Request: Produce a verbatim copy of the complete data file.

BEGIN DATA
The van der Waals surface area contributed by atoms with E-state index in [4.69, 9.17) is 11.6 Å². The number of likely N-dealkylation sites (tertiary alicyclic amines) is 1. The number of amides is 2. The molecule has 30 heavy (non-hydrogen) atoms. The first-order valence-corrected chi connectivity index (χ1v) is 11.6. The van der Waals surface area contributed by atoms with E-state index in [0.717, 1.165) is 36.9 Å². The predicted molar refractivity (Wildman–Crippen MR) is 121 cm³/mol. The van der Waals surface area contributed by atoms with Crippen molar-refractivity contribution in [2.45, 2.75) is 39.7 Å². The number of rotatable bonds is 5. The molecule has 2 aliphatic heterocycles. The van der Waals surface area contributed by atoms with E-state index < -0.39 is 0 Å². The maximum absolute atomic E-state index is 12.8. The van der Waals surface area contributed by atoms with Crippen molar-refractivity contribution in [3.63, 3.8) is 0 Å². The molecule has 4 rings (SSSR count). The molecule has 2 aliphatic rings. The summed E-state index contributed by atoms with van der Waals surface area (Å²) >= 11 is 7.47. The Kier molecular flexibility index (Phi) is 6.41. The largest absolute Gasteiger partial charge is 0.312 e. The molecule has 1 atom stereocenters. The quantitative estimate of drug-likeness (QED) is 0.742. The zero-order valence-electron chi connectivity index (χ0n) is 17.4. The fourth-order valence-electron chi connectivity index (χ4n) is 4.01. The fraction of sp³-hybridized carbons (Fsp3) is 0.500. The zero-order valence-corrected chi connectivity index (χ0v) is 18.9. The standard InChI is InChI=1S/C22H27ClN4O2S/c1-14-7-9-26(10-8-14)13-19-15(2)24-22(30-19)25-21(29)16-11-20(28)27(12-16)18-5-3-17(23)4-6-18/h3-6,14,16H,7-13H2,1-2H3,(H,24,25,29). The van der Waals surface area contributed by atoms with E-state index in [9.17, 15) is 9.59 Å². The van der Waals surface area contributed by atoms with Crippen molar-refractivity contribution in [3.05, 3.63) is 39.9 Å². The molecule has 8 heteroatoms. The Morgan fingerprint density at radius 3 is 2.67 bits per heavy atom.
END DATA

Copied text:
The van der Waals surface area contributed by atoms with E-state index in [4.69, 9.17) is 11.6 Å². The number of likely N-dealkylation sites (tertiary alicyclic amines) is 1. The number of amides is 2. The molecule has 30 heavy (non-hydrogen) atoms. The first-order valence-corrected chi connectivity index (χ1v) is 11.6. The van der Waals surface area contributed by atoms with E-state index in [0.717, 1.165) is 36.9 Å². The predicted molar refractivity (Wildman–Crippen MR) is 121 cm³/mol. The van der Waals surface area contributed by atoms with Crippen molar-refractivity contribution in [2.45, 2.75) is 39.7 Å². The number of rotatable bonds is 5. The molecule has 2 aliphatic heterocycles. The van der Waals surface area contributed by atoms with E-state index < -0.39 is 0 Å². The maximum absolute atomic E-state index is 12.8. The van der Waals surface area contributed by atoms with Crippen molar-refractivity contribution in [3.63, 3.8) is 0 Å². The molecule has 4 rings (SSSR count). The molecule has 2 aliphatic rings. The summed E-state index contributed by atoms with van der Waals surface area (Å²) >= 11 is 7.47. The Kier molecular flexibility index (Phi) is 6.41. The largest absolute Gasteiger partial charge is 0.312 e. The molecule has 1 atom stereocenters. The quantitative estimate of drug-likeness (QED) is 0.742. The zero-order valence-electron chi connectivity index (χ0n) is 17.4. The fourth-order valence-electron chi connectivity index (χ4n) is 4.01. The fraction of sp³-hybridized carbons (Fsp3) is 0.500. The zero-order valence-corrected chi connectivity index (χ0v) is 18.9. The standard InChI is InChI=1S/C22H27ClN4O2S/c1-14-7-9-26(10-8-14)13-19-15(2)24-22(30-19)25-21(29)16-11-20(28)27(12-16)18-5-3-17(23)4-6-18/h3-6,14,16H,7-13H2,1-2H3,(H,24,25,29). The van der Waals surface area contributed by atoms with E-state index in [9.17, 15) is 9.59 Å². The van der Waals surface area contributed by atoms with Crippen molar-refractivity contribution in [3.05, 3.63) is 39.9 Å². The molecule has 8 heteroatoms. The Morgan fingerprint density at radius 3 is 2.67 bits per heavy atom.